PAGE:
Paper vault for state's inscriptions

A book records Karnataka’s Persian, Urdu and Arabic inscriptions drawn from key historical sites and monuments. Karthik Malli explains its relevance

Epigraphical records in Kannada left behind by a host of dynasties dating all the way back to the Kadambas of Banavasi and the Chalukyas of Badami, are among our most important primary sources of Karnataka’s history, especially before the dawn of the second millennium CE.

Historians of Karnataka have long used these, in addition to local Sanskrit (and to an extent, Prakrit) inscriptions, for their research.

However, when it comes to Karnataka’s medieval history from the 1300s onwards, inscriptions in these languages do not suffice.

Among other developments, this period was marked by the emergence and growth of Indo-Islamic states in Karnataka, chief among them the Bahmanis of Bidar and Gulbarga, and the Adil Shahis of Bijapur. 

Ruling over vast swathes of the Deccan, these Sultans commissioned works of architecture, literature, and art, all of which show strong local Deccani influences.

The Deccan’s various Sultanates used Persian and Arabic as their primary languages of official record and documentation, issuing hundreds of inscriptions in them. Kingdoms that arose later in Karnataka, including non-Muslim dynasties like the Rajas of Coorg and the Wodeyars of Mysore, would continue using Persian in inscriptions.

In the 1800s, Urdu gained currency as a formal language in its own right and began appearing in inscriptions.

All in all, it wouldn’t be an exaggeration to say that any well-rounded examination of Karnataka’s history from the medieval period onwards — its political upheavals, its social developments, its military conflicts, its economic conditions, its revenue systems, even its linguistic and literary currents — is incomplete without the numerous insights these inscriptions provide.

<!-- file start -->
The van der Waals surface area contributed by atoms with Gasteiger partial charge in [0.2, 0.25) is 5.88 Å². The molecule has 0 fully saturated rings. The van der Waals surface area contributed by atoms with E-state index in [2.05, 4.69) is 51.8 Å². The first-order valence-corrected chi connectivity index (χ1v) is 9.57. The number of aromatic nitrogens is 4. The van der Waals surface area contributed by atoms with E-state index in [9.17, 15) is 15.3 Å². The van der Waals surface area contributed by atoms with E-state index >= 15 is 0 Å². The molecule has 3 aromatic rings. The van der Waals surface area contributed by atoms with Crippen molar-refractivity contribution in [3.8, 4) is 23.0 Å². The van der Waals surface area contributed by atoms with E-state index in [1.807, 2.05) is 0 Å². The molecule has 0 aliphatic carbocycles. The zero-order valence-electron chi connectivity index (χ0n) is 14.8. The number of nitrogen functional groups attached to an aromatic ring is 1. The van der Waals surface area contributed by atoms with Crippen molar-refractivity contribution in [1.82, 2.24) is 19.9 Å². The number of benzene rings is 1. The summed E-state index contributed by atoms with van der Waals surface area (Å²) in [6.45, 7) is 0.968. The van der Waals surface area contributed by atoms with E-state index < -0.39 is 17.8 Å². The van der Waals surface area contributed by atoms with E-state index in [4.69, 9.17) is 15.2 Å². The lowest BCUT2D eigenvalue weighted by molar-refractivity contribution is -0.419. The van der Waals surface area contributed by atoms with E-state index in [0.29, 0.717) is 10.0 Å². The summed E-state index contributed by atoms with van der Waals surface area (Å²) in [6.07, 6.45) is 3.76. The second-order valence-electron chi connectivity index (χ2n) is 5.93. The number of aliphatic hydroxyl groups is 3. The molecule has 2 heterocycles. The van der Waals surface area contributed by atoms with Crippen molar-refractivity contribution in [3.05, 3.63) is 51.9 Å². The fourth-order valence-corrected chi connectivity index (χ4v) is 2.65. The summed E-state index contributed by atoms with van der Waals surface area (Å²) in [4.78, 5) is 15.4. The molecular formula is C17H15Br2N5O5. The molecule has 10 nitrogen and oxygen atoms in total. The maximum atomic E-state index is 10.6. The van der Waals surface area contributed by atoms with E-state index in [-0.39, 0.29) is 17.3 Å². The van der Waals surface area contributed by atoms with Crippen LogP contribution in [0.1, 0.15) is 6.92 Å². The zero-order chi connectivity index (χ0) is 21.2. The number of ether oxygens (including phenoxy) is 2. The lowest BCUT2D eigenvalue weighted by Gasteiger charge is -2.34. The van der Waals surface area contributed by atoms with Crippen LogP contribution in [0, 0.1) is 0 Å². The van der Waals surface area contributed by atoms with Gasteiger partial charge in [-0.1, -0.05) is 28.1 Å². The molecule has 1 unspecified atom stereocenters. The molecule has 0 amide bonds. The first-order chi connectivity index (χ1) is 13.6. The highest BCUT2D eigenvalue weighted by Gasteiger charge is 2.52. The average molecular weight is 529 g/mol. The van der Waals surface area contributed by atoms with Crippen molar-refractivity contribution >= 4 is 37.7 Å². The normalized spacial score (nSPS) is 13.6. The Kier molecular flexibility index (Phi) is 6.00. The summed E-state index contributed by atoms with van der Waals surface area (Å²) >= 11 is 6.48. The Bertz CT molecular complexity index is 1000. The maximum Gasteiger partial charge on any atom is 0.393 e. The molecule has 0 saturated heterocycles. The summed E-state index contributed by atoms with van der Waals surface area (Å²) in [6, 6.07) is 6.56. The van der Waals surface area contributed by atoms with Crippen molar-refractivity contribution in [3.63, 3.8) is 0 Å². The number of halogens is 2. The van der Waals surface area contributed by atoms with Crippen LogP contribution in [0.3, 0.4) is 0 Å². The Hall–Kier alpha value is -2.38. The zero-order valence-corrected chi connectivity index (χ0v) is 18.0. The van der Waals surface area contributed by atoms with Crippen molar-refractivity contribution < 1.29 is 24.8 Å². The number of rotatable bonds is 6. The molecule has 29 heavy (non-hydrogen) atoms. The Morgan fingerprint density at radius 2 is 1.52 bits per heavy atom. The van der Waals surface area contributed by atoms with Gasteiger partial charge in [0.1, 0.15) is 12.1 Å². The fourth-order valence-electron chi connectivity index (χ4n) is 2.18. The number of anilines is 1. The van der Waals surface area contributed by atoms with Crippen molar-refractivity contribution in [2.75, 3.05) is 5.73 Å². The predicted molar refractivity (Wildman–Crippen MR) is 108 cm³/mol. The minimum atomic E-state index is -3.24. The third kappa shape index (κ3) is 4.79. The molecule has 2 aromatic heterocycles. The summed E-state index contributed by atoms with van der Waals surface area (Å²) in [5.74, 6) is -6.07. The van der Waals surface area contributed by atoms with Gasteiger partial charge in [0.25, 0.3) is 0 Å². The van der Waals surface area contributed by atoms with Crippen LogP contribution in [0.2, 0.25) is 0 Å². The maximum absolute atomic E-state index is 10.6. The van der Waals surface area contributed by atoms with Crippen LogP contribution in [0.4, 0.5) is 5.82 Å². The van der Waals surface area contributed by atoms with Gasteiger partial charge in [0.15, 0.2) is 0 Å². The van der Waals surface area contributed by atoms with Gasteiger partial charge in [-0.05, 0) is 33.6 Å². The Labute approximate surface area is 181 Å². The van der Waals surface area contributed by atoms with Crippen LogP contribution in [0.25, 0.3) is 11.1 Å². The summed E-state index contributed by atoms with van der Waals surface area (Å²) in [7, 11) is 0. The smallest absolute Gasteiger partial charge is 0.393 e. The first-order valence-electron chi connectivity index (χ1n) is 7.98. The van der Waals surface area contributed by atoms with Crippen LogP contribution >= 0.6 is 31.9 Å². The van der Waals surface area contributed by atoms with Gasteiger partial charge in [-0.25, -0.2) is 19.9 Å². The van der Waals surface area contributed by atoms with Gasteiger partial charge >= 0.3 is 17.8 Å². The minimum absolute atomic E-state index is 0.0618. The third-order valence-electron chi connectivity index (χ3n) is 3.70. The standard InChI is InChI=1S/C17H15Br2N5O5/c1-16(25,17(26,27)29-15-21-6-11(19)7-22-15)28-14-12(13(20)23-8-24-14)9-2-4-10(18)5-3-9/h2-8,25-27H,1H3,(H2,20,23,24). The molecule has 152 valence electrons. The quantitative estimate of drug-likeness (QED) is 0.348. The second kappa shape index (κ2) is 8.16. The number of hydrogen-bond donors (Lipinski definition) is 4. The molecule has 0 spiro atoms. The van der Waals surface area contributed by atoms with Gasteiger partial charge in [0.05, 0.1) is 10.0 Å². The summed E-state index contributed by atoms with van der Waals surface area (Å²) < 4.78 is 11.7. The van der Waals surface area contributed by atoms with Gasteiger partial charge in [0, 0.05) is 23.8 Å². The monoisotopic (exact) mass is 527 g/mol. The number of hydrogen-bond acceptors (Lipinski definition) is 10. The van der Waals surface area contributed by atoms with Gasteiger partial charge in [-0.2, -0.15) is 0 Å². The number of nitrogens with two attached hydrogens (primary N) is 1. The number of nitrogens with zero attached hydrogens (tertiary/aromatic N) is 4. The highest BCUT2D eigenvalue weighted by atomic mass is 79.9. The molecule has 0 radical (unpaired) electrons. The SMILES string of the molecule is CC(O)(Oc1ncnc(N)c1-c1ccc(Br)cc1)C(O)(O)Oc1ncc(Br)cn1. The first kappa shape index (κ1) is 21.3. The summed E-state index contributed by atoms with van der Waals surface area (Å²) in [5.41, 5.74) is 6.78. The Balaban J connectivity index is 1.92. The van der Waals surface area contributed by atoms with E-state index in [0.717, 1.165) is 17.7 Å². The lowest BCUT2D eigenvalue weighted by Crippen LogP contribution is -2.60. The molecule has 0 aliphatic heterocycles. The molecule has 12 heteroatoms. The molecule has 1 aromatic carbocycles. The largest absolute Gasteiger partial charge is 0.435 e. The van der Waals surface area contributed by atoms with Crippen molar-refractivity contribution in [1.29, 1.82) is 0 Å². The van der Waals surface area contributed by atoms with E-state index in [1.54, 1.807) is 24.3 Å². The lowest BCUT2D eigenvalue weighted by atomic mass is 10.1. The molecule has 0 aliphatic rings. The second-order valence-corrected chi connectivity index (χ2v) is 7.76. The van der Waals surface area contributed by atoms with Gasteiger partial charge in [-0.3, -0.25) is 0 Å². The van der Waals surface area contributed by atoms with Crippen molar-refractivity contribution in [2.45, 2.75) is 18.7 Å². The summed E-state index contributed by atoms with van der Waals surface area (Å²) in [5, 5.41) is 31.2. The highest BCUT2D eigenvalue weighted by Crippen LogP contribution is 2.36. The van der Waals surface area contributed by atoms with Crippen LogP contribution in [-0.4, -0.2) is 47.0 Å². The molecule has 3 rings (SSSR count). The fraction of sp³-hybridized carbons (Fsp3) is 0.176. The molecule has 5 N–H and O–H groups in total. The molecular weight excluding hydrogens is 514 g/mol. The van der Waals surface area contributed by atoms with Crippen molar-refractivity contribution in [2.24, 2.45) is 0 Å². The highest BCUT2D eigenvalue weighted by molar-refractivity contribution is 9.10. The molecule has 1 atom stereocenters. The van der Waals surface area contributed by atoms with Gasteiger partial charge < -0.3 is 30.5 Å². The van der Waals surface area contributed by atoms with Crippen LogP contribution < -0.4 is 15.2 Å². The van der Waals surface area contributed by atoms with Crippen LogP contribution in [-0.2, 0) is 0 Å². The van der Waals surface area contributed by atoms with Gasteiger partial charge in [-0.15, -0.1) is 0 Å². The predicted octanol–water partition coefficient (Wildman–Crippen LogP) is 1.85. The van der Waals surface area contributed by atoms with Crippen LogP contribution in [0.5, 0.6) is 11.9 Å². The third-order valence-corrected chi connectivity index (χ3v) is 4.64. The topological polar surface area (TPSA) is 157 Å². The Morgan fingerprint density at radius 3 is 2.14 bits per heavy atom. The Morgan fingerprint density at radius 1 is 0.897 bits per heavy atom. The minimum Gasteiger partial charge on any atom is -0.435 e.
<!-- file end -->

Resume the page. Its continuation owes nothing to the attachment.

Problem

Thousands of Persian, Arabic, and Urdu epigraphs from all across India have been documented by the Archaeological Survey of India (ASI) and published in their various journals and publications on epigraphy, but sifting through these for specific examples from Karnataka can be inconvenient and time-consuming.

Experts at Kannada University, Hampi, a public-research university dedicated to “multidisciplinary and interdisciplinary research on various aspects of Karnataka and Kannada,” sought to remedy this gap in scholarship. 

Realising the value of these inscriptions and their place in research on various facets of Karnataka’s history, the university oversaw the compilation and publication of a unique, first-of-its-kind work — a book featuring inscriptions from across Karnataka in these three languages, with details and summaries of their contents.

Titled Persian, Arabic, and Urdu Inscriptions of Karnataka, and published in 2001, this book’s compilation was overseen by Dr M Y Quddusi, Deputy Superintending Epigraphist, Arabic and Persian Department, ASI.

The project was spearheaded by the university’s former vice-chancellor, the late M M Kalburgi, a renowned epigraphist in his own right.

In the book’s foreword, Kalburgi — himself born less than two hours from the former Adil Shahi capital of Bijapur — states that a driving motive behind the book’s publication was a desire to remedy the institutional neglect of epigraphical research in Arabic, Persian, and Urdu in Karnataka. The book features 429 inscriptions in Persian, Arabic and Urdu, out of close to 800 inscriptions identified in these languages in Karnataka.